A Firm with Experience & Knowledge to Help Guardrail Accident Victims
A cruel irony exists when a guardrail or other safety device endangers lives instead of saving them. We are closely following the pending litigation and the ongoing studies into the potential danger associated with the guardrail terminals.

Civil litigation can compensate injured parties and grieving families while also serving as a wake-up call to those who may risk public safety in order to maximize profits. In some cases, government-related entities may also be at fault and fully representing the injured would require an understanding of sovereign immunity principles and the procedural rules applicable to such claims. Attorney Brod has the breadth of knowledge and experience needed to serve as personal injury and/or wrongful death counsel following guardrail terminal crashes or other safety device related accidents. He can also assist whistleblowers in government fraud suits based on the same underlying facts. Call any of our offices to schedule a consultation with Attorney Brod, an experienced Northern California lawyer for guardrail accidents in Oakland, San Francisco, Santa Rosa, or neighboring areas.

See Related Blog Posts:
Fatal Single-Vehicle Crash Serves as a Reminder of the Threat of Dangerous Road Conditions
Dangerous Condition of Public Property- Tort Claims Against Government Entities

Photo by Andrew Bossi, Flickr

Public Event in Emeryville Time to Remember Lost Daughter, Raise Awareness Over Railroad Safety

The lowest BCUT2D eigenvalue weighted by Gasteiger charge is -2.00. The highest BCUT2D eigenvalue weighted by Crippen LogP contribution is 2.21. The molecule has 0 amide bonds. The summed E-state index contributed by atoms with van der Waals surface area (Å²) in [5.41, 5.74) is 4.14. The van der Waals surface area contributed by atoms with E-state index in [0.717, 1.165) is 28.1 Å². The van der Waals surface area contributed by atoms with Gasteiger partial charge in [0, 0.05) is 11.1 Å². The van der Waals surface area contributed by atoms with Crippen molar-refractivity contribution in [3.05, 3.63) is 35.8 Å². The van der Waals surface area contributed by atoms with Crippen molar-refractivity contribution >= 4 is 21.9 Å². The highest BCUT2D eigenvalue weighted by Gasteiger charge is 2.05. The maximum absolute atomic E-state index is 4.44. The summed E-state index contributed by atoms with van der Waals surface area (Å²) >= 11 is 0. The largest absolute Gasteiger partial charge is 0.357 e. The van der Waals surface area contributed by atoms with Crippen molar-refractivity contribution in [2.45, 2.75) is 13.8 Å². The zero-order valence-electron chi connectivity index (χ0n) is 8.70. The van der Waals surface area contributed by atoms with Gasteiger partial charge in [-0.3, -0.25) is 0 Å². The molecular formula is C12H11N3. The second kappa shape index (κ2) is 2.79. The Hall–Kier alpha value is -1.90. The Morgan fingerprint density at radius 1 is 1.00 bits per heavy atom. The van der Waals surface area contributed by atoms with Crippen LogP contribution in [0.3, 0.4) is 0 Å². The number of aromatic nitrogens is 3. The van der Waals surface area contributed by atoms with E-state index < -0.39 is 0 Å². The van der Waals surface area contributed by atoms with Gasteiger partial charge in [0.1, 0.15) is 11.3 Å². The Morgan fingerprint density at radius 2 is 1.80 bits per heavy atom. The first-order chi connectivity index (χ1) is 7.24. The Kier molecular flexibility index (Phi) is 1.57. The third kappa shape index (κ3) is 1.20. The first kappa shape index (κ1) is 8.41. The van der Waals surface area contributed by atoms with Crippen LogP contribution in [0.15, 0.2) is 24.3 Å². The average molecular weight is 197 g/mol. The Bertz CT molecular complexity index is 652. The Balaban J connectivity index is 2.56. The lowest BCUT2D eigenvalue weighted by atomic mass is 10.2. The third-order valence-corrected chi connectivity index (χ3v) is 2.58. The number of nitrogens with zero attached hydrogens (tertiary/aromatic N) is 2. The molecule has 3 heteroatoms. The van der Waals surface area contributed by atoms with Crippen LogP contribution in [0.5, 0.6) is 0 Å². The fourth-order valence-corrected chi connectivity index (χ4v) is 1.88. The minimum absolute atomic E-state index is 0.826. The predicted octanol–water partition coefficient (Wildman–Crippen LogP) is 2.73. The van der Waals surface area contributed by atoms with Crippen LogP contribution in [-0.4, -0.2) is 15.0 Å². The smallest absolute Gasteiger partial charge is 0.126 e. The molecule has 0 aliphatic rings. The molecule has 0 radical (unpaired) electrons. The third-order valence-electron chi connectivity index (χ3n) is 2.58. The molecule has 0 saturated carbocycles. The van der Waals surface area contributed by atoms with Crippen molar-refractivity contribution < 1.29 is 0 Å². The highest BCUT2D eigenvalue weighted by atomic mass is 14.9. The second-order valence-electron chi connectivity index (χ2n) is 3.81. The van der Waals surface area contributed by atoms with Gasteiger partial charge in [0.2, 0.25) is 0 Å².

September 18, 2014 by Gregory J. Brod

Any time a parent has to be reminded of the loss of a child is an extraordinarily difficult and painful experience. But sometimes parents who have lost a child due to a tragic incident decide to revisit the issue out a sense of public service, in order that the children of other parents do not lose their lives in the same way. That is why San Francisco train accident attorney Gregory J. Brod salutes Dena Betti for stepping forward to speak publicly about the death of her daughter, Jenna, who died March 2 when she was struck by a freight train in Martinez.

According to the San Francisco Chronicle, Betti joined representatives from Caltrans and Amtrak for a public event at the Emeryville train depot in order to raise awareness about rail safety. Betti has been involved with educating the public about train safety since Jenna, 14, was struck and killed about one block away from her home by an eastbound train. Jenna and a friend were carving their initials in the wooden rail ties and jumped away from the tracks when they heard the freight train coming. However, Jenna returned to the tracks to try to recover her cellphone and was hit by the rear of the train and pulled under its wheels.